Here's the thing though... he says he usually spends the first session at one hour. Then, two more sessions --- and that's it. He says he can lay out the plan in that time. You can come back if you have new issues, or for a progress check, but basically, he lays it out, and either you follow it or you don't.

    He is an MD... a physiatrist with 30 years of experience..... and he believes FM is a real thing.... but believes meditation, even self hypnosis can help as much as pain meds. Knew we can't do strenuous exercise... but recommended gentle stretching stuff. Stress reduction. Actually used the words "slowing down and smelling the roses and learning to enjoy life"

    What do you think ---- sound like he's nuts or not?
  2. daylilyfan

    daylilyfan New Member

    quite the opposite.

    He said it won't be cured. That's why you have to learn to deal with it in other ways.

    He said he can give me the protocol in 3 sessions. Like the diet, the supplements, the right exercises.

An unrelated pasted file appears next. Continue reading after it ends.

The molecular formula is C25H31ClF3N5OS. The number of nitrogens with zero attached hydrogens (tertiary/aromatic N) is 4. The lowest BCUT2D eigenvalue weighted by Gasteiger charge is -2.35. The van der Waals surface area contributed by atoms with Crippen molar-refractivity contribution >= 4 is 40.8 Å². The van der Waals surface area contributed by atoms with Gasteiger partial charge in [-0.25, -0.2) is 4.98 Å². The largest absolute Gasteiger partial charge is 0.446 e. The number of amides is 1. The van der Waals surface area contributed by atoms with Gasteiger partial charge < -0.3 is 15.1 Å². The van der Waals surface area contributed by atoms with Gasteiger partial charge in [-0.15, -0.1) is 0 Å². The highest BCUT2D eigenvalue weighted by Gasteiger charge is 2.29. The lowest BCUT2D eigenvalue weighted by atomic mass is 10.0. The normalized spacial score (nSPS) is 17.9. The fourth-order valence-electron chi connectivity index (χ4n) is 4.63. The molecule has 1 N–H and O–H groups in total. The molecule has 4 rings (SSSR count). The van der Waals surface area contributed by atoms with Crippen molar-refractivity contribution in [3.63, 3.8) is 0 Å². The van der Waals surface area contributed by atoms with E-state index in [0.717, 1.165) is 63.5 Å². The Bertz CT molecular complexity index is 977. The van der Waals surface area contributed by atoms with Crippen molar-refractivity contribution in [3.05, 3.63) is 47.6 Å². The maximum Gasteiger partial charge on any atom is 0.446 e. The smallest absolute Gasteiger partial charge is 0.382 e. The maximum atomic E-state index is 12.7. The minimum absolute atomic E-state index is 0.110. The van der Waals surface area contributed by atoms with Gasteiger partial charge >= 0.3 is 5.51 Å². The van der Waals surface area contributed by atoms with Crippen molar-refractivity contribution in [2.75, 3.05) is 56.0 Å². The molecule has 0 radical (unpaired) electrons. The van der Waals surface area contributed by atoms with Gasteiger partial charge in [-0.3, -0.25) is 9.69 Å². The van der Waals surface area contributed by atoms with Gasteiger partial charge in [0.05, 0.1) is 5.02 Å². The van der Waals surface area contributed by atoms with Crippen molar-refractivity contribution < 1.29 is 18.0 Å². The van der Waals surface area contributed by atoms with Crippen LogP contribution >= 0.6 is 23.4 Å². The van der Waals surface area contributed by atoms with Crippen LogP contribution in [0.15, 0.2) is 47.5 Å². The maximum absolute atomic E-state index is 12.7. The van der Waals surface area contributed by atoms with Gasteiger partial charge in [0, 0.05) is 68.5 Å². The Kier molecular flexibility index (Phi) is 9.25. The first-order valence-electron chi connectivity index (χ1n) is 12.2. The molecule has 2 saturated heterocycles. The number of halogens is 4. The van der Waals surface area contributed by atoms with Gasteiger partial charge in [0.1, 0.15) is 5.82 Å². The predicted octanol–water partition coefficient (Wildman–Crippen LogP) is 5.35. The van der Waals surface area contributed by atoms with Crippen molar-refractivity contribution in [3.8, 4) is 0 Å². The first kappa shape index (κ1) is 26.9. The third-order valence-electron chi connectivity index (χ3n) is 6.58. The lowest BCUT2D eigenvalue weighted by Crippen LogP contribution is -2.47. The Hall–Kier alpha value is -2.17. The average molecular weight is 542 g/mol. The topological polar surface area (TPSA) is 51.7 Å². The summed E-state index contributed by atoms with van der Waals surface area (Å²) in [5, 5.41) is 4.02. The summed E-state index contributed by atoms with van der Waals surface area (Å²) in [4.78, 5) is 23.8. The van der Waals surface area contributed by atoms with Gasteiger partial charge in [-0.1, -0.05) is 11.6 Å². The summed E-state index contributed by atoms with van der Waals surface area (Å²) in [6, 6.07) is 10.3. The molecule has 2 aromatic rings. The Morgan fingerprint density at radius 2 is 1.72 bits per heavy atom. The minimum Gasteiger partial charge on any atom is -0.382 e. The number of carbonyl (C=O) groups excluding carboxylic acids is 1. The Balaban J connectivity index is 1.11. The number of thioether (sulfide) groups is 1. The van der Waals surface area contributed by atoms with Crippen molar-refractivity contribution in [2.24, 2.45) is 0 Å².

But, if I am not willing to do the work - then it won't help and may as well not bother.

    I must say I am curious since he so highly thought of. One of the people works with physically and mentally handicapped people who he has helped a lot. My very basic understanding of a physiatrist is that they "get people moving again" who have been disabled, or injured.
  3. acesk

    acesk New Member

    I think this would definitely help if you decide to do it. I had a doctor like that - my problem is I cannot force myself to do what it takes! Gentle stretching helps a lot. Diet helps a lot. You just need to "make yourself do it". That is what I struggle with! But the times I do it - it helps!

    Sue in Florida
  4. rockyjs

    rockyjs Member

    I have had two excellent physiatrists, both using a holistic approach. I can't tolerate medications anyway so that wasn't even an option for me.

    I actually like his personal responsibility requirement. Having worked as a post-rehab therapist and personal trainer, motivation is a huge issue in getting better or getting stronger. If you want someone to do it for you, forget it :)